Direct versus Indirect Communication

Last week, Lawrence and Michael presented a their experiences at the Secrets of Agile Teamwork workshop. The presentation was great, and the topic related to people’s behaviour (a topic that we can stand to talk more about). But throughout the panel, I found myself nagged by disagreements with the material. “That’s the stuff of blog-entries,” I thought.

One area that I found myself suspicious of was the discussion of a notion called “The Facade” or “The Mask”. The Facade, in this context, referred to the stuff that I know about myself that I choose not to reveal. The concept, according to the presenters, is important mostly for helping people to see that there’s often stuff going on in conversations that people might not be aware about.

Michael acted out this kind of dialogue:

&#8220 Person 1: Why don’t you do a Lunch and Learn?

Person 2: Well, I don’t really have time.

Person 1: We could make some time by freeing up your schedule.

Person 2: But I don’t have a topic

Person 1: We have a list of topics you could pick from.

Person 2: But there are people more qualified than me.

&#8221

What Person 2 hasn’t directly said is “I’m painfully shy”, but if that’s information that influencing the nature of the conversation, it may seem strange to Person 1. The entire conversation seems to be “suggestion” followed by “reason the suggestion can’t be taken”.

Hearing this, I was reminded about conversations I’ve had in online fora about the nature of direct communication versus indirect communication. To me, the conversation seems like a classic “indirect communicator talking to direct communicator” mis-alignment.

And I guess that one of my big beefs with this notion of The Facade is that the conversations I’ve had about direct versus indirect communication have gotten away from applying value judgements to either form, whereas I feel like the language around Facade (a word which means, “the face of a building” or “a deceptive outward appearance”) seems much more judgemental.

Here are some interesting snippets of conversation I’ve had. In one example, a friend of mine told how her mother-in-law would come over to her house, look at the window, and say, “My, what a nice, fresh breeze!” According to my friend, it took her a long time to realize that what the mother-in-law meant was “It’s very cold in here.” Further, if my friend would say something like “would you like me to close the window?” her mother-in-law would say “I certainly wouldn’t want to tell you what to do in your own house!”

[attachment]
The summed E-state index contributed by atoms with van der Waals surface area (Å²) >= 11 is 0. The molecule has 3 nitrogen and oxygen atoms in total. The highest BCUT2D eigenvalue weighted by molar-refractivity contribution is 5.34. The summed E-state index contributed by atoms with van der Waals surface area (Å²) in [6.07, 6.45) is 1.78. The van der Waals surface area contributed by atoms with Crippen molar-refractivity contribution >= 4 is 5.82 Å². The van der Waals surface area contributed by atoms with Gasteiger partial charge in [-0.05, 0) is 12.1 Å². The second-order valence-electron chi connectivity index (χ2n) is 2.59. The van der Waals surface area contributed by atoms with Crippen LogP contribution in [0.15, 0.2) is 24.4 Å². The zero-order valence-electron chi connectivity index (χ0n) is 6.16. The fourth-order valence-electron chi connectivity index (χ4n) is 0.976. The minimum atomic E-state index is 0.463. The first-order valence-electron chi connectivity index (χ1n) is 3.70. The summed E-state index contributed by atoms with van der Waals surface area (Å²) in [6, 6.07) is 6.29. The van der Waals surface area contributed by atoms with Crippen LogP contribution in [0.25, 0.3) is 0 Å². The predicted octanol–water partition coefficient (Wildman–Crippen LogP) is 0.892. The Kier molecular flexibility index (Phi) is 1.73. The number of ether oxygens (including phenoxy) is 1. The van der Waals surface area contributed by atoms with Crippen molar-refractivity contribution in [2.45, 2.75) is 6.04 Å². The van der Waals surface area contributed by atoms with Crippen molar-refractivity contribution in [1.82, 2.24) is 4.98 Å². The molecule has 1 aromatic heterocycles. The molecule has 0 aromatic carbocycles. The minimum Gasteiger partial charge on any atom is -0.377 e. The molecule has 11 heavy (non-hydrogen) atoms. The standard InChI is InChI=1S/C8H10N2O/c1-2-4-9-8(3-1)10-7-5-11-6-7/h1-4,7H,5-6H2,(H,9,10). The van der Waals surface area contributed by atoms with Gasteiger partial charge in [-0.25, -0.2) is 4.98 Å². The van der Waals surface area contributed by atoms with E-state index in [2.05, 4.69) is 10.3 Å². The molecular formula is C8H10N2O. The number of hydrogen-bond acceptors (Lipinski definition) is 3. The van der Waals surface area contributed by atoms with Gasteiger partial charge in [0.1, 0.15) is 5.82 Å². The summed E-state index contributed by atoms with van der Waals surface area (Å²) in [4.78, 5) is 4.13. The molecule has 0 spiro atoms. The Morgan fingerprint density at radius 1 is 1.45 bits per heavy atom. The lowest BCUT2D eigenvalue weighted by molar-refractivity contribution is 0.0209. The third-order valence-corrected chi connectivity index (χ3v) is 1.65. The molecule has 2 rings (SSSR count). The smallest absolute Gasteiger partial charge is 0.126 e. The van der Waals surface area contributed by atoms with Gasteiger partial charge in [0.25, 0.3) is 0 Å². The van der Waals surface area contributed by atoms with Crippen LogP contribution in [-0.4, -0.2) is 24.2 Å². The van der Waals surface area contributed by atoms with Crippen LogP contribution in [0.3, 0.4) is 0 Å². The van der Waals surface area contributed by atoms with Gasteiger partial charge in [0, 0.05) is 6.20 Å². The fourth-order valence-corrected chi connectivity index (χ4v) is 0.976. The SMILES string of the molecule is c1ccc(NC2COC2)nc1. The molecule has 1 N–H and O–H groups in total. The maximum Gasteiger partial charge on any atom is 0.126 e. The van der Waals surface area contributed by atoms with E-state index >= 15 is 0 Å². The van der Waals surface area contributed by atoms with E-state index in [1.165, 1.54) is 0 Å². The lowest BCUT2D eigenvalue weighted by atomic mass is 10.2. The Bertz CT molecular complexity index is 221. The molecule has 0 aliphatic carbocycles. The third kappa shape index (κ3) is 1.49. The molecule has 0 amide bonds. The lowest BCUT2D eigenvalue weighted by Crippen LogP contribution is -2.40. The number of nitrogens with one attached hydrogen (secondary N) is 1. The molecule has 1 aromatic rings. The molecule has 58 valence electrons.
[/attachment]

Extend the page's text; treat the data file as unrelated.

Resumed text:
This is a pretty clear (albeit polarizing) example of indirect communication. When this example was first brought up, there was a lot of outcry from the direct communicators who lamented, “How could this woman possibly be understood?” (Direct communicators often have the “mindreader” complaint about indirect communicators: “you expect me to be a mindreader; you never just say things plainly.”)

This example started a huge debate that was initially very judgemental about indirect communication. The conversation used phrases like “passive-aggressive trap-laying”.

Contrary to what direct communicators think, when indirect communicators communicate with each other their communication is very information rich and unambiguous.

Another friend of mine is Japanese-American, and she once told a story about business conversation in Japan. Imagine this situation: you have to take a day off on Monday to take your kid to the dentist. One way of handling this situation is to say to your manager, “I’m not going to be here on Monday; I have a family obligation.” That works. Simple, direct communication.

And, in Japan, tremendously rude, according to my friend. There’s no room in the conversation for your manager to participate. Really, all that’s left for your manager to say is “okay.” Here’s a better form of the conversation, according to my friend:

&#8220 Employee: I hope things aren’t too busy on Monday.

Manager: Why do you hope that?

Employee: I think I might not be here on Monday.

Manager: Oh, why? What’s happening?

Employee: Well, my daughter needs to see the dentist.

Manager: Oh, I hope it’s just a routine visit.

&#8221

And this was an interesting reversal of the judgement. In this example, direct communicators are seen as brash and impolite.

Some of my friends who come from southern U.S. states also talk about the politeness requirements of conversation as well. For them, conveying facts is far less important that being polite and ensuring that the person you’re speaking to is comfortable. For direct communicators, this sounds very foreign.

The only way out of this conflict is to recognize that these different communication styles exist, and people believe in them for legitimate reasons, and neither is an objectively better style than the other (although there are contexts where it might be useful to use one form over the other).

So it’s with some annoyance that I see a pretty clear example of indirect communication being described as “information the speaker chooses not to share” and that this whole example is used to describe a “facade” that people have.

Maybe some of this is lost in translation: perhaps if I heard the original speakers, I wouldn’t find these terms as troubling.

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